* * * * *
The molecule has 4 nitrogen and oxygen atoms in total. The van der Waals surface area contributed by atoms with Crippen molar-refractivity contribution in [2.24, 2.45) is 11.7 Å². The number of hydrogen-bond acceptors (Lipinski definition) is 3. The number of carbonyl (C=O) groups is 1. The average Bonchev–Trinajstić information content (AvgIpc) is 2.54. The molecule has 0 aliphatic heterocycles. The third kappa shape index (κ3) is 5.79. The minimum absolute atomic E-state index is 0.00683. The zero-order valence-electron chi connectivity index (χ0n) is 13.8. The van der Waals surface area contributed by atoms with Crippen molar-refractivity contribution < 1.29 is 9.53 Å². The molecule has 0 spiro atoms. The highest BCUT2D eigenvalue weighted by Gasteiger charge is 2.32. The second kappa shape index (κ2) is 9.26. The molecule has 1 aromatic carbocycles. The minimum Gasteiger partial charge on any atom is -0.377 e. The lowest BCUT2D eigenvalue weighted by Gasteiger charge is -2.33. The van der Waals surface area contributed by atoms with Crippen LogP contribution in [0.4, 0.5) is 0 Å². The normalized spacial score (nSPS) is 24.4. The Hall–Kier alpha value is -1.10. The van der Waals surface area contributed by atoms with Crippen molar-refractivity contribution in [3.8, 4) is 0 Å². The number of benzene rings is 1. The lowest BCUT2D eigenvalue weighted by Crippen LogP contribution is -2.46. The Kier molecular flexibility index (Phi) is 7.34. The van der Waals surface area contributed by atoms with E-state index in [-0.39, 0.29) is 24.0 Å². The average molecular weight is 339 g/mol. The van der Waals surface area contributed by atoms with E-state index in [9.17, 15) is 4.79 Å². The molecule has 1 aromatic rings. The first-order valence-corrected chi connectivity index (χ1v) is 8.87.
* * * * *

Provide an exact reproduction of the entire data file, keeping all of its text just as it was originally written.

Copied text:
The molecule has 4 nitrogen and oxygen atoms in total. The van der Waals surface area contributed by atoms with Crippen molar-refractivity contribution in [2.24, 2.45) is 11.7 Å². The number of hydrogen-bond acceptors (Lipinski definition) is 3. The number of carbonyl (C=O) groups is 1. The average Bonchev–Trinajstić information content (AvgIpc) is 2.54. The molecule has 0 aliphatic heterocycles. The third kappa shape index (κ3) is 5.79. The minimum absolute atomic E-state index is 0.00683. The zero-order valence-electron chi connectivity index (χ0n) is 13.8. The van der Waals surface area contributed by atoms with Crippen molar-refractivity contribution < 1.29 is 9.53 Å². The molecule has 0 spiro atoms. The highest BCUT2D eigenvalue weighted by Gasteiger charge is 2.32. The second kappa shape index (κ2) is 9.26. The molecule has 1 aromatic carbocycles. The minimum Gasteiger partial charge on any atom is -0.377 e. The lowest BCUT2D eigenvalue weighted by Gasteiger charge is -2.33. The van der Waals surface area contributed by atoms with Crippen LogP contribution in [0.4, 0.5) is 0 Å². The normalized spacial score (nSPS) is 24.4. The Hall–Kier alpha value is -1.10. The van der Waals surface area contributed by atoms with Crippen molar-refractivity contribution in [3.8, 4) is 0 Å². The number of benzene rings is 1. The lowest BCUT2D eigenvalue weighted by Crippen LogP contribution is -2.46. The Kier molecular flexibility index (Phi) is 7.34. The van der Waals surface area contributed by atoms with E-state index in [-0.39, 0.29) is 24.0 Å². The average molecular weight is 339 g/mol. The van der Waals surface area contributed by atoms with E-state index in [9.17, 15) is 4.79 Å². The molecule has 1 aromatic rings. The first-order valence-corrected chi connectivity index (χ1v) is 8.87.